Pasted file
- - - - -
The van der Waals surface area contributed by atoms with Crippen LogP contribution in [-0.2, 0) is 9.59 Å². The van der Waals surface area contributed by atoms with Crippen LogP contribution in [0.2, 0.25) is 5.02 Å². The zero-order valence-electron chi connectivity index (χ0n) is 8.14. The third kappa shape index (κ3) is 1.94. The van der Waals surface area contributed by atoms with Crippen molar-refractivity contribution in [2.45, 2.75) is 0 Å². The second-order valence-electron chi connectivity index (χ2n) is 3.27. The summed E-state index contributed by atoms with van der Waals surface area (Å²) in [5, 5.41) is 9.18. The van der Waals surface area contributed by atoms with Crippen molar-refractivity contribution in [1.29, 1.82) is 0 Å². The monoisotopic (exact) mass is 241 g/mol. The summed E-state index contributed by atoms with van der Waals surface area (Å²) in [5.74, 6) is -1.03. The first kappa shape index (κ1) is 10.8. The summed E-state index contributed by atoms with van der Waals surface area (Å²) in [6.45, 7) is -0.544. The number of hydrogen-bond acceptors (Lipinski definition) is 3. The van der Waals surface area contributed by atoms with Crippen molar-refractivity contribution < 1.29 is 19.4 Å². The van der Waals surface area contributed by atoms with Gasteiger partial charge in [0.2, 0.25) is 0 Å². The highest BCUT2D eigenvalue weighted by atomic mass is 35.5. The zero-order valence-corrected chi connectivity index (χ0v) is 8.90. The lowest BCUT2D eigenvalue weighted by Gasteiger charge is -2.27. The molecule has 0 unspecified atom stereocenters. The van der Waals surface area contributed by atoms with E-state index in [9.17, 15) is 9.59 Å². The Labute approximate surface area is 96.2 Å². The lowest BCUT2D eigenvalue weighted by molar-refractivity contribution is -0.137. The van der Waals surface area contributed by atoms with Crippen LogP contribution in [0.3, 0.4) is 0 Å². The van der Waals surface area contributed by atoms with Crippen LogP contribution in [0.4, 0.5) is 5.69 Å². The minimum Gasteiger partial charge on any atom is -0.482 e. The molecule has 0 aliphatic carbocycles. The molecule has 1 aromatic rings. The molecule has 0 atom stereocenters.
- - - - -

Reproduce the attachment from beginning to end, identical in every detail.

The van der Waals surface area contributed by atoms with Crippen LogP contribution in [-0.2, 0) is 9.59 Å². The van der Waals surface area contributed by atoms with Crippen LogP contribution in [0.2, 0.25) is 5.02 Å². The zero-order valence-electron chi connectivity index (χ0n) is 8.14. The third kappa shape index (κ3) is 1.94. The van der Waals surface area contributed by atoms with Crippen molar-refractivity contribution in [2.45, 2.75) is 0 Å². The second-order valence-electron chi connectivity index (χ2n) is 3.27. The summed E-state index contributed by atoms with van der Waals surface area (Å²) in [5, 5.41) is 9.18. The van der Waals surface area contributed by atoms with Crippen molar-refractivity contribution in [1.29, 1.82) is 0 Å². The monoisotopic (exact) mass is 241 g/mol. The summed E-state index contributed by atoms with van der Waals surface area (Å²) in [5.74, 6) is -1.03. The first kappa shape index (κ1) is 10.8. The summed E-state index contributed by atoms with van der Waals surface area (Å²) in [6.45, 7) is -0.544. The number of hydrogen-bond acceptors (Lipinski definition) is 3. The van der Waals surface area contributed by atoms with Crippen molar-refractivity contribution < 1.29 is 19.4 Å². The van der Waals surface area contributed by atoms with Gasteiger partial charge in [0.2, 0.25) is 0 Å². The highest BCUT2D eigenvalue weighted by atomic mass is 35.5. The zero-order valence-corrected chi connectivity index (χ0v) is 8.90. The lowest BCUT2D eigenvalue weighted by Gasteiger charge is -2.27. The molecule has 0 unspecified atom stereocenters. The van der Waals surface area contributed by atoms with E-state index in [9.17, 15) is 9.59 Å². The Labute approximate surface area is 96.2 Å². The lowest BCUT2D eigenvalue weighted by molar-refractivity contribution is -0.137. The van der Waals surface area contributed by atoms with Crippen LogP contribution in [0.3, 0.4) is 0 Å². The van der Waals surface area contributed by atoms with Crippen LogP contribution in [0.4, 0.5) is 5.69 Å². The minimum Gasteiger partial charge on any atom is -0.482 e. The molecule has 0 aliphatic carbocycles. The molecule has 1 aromatic rings. The molecule has 0 atom stereocenters.